Sometimes nothing is best to say
• Long after Sunday’s race was over, NASCAR’s vice president of competition, Robin Pemberton, provided a thorough, clear explanation of why caution lights inexplicably came on with two of 500 laps remaining. Unfortunately, Pemberton’s explanation wasn’t the only one offered by NASCAR. Even if the original explanation – a mechanical malfunction – honestly was thought to be the correct one at the time, NASCAR never should issue statements or explanations until it is certain it has the right one. The best of intentions easily can be overshadowed by a mistaken perception of a cover-up, or even worse, incompetence.
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• If there is one sport whose fans always should be wary to assume a particular outcome, it’s NASCAR. How many of the sport’s most famous race finishes came about because something unexpected happened on the final lap of a very long race? Dozens. It is silly to suggest “the right driver” won Sunday simply because it was the same driver leading before the caution miscue. We know who won because of a mistaken caution and subsequent downpour. We have no idea who would have won had the race remained under green.
• On the surface, Jimmie Johnson (19th) and Joey Logano (20th) had average finishes. It would have been interesting to see how the outcome might have changed if both had not suffered issues during the race – Johnson with a shredded tire and Logano with broken power steering. Both had very fast cars early in the race.
Stewart sees the front: It has been a tough start to the season for Tony Stewart, and it was a tough start to the weekend, as he required a provisional to make the field and started 37th in the 43-car field.
Stewart ended up fourth, by far his best outing of the season, and he was the only non-Ford driver among the top five.
“Everybody just worked hard all weekend. We had a long way to go from Friday when we weren’t very good, and every day we just got better and better,” he said. “So, I’m really proud of this team.”
Big night for RPM: Richard Petty Motorsports had shown promise during the season’s early going, but it finally got to cash in Sunday night. Aric Almirola finished a career-best thirdand teammate Marcos Ambrose ended up fifth.
“The first few weeks haven’t been great to us, so it was a good way to come back,” Almirola said. “You want to win. I saw it right there at my fingertips on that one restart when I raced side-by-side with Carl, but he had a lot better car than we did.”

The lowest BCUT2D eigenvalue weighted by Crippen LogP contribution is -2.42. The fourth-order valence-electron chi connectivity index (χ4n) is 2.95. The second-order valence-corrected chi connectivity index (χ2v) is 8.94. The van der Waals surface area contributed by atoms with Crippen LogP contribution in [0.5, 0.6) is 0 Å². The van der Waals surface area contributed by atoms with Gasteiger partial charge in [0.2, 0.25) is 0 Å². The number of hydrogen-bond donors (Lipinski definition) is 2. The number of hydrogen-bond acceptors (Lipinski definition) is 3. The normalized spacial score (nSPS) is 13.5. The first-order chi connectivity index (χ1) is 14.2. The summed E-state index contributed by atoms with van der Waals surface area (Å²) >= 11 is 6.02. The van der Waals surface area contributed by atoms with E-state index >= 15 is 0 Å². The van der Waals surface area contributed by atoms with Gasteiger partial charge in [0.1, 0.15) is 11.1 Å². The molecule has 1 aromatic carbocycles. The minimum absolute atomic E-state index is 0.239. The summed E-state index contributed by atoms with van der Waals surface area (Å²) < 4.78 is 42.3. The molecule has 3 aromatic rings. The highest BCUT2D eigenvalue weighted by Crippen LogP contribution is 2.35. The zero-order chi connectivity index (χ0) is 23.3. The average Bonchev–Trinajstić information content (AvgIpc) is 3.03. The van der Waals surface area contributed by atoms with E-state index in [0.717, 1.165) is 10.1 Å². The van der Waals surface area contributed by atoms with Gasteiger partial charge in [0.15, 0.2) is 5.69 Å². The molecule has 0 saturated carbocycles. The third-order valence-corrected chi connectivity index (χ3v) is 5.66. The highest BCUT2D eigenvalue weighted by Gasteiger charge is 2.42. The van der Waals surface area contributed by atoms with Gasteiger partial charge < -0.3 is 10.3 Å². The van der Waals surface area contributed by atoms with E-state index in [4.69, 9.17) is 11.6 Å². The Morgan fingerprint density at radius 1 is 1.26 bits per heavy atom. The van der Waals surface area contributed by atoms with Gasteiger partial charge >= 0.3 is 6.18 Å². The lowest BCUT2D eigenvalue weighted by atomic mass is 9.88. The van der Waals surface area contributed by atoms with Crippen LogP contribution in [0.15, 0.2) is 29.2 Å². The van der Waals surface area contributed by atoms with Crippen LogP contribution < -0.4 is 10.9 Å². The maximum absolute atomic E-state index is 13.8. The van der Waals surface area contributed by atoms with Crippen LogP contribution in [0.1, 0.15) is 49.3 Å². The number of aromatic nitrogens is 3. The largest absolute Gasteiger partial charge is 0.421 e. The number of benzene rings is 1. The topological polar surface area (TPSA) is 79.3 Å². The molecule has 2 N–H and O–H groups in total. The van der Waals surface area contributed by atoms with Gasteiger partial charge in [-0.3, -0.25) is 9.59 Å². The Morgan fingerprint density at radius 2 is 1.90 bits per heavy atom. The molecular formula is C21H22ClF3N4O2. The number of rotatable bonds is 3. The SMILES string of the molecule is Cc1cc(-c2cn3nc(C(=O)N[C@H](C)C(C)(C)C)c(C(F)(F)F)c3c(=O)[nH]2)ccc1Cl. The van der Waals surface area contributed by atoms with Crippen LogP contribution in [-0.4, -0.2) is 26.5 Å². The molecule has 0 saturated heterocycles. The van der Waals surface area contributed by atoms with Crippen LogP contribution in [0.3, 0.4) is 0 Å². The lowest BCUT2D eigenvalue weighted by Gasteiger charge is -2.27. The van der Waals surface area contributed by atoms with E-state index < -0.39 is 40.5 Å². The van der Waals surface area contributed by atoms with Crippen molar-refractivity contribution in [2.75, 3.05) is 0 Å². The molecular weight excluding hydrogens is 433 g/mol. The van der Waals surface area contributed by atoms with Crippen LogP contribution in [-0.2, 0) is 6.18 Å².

Ambrose said Sunday’s race was particularly “aggressive.”
“These cars go a lot faster around this track than the old-style cars and we had to really dig in our feet,” he said. “The groove went to the very fence and we had to really watch ourselves there and keep adjusting the car all night.”
Larson earns first top-10: Kyle Larson finished second in Saturday’s Nationwide Series race and Sunday night earned his first top-10 finish in the Cup series, with his 10th place in Bristol, Tenn.
Although he did not lead, several times he was battling for the top spot.
“It’s crazy to think it’s kind of a disappointing finish for the way we ran for most of the race, but all in all it was a good race,” he said. “It was a lot of fun racing with Austin Dillon there at the end. We must have ran side-by-side or so for the last 20 laps.”
Earnhardt streak ends: Dale Earnhardt Jr. had a chance to join Richard Petty as the only drivers to start a Cup season with four consecutive finishes of second or better.
Earnhardt began the year with finishes of first, second and second but struggled Sunday and finished 24th, four laps down from the leaders.
Auto Club 400
Where: Auto Club Speedway, Fontana, Calif.
When: 3:15 p.m. Sunday
Radio: Motor Racing Network
Last year’s winner: Kyle Busch
5 key moments
1 . The start of Sunday’s race was delayed by almost two hours because of heavy rain. Once it began, Team Penske drivers Brad Keselowski and Joey Logano appeared to have the fastest cars.
2 . With Matt Kenseth in the lead, rain brought a halt to the race on Lap 119. This time, the delay lasted nearly 3 1/2 hours.
3 . Several drivers who were running up front experienced problems during the middle of the race knocking them out of contention, including Jimmie Johnson, Joey Logano, Kyle Busch and Kevin Harvick.
4 . Carl Edwards moved into the lead on Lap 426 when he and three others elected not to pit while the rest of the lead-lap cars did.
5 . With two laps remaining and Edwards in command, many – but not all – of the caution lights came on, for no apparent reason. NASCAR placed the field under caution and shortly thereafter another heavy rain covered the track and NASCAR called the race with Edwards as the winner.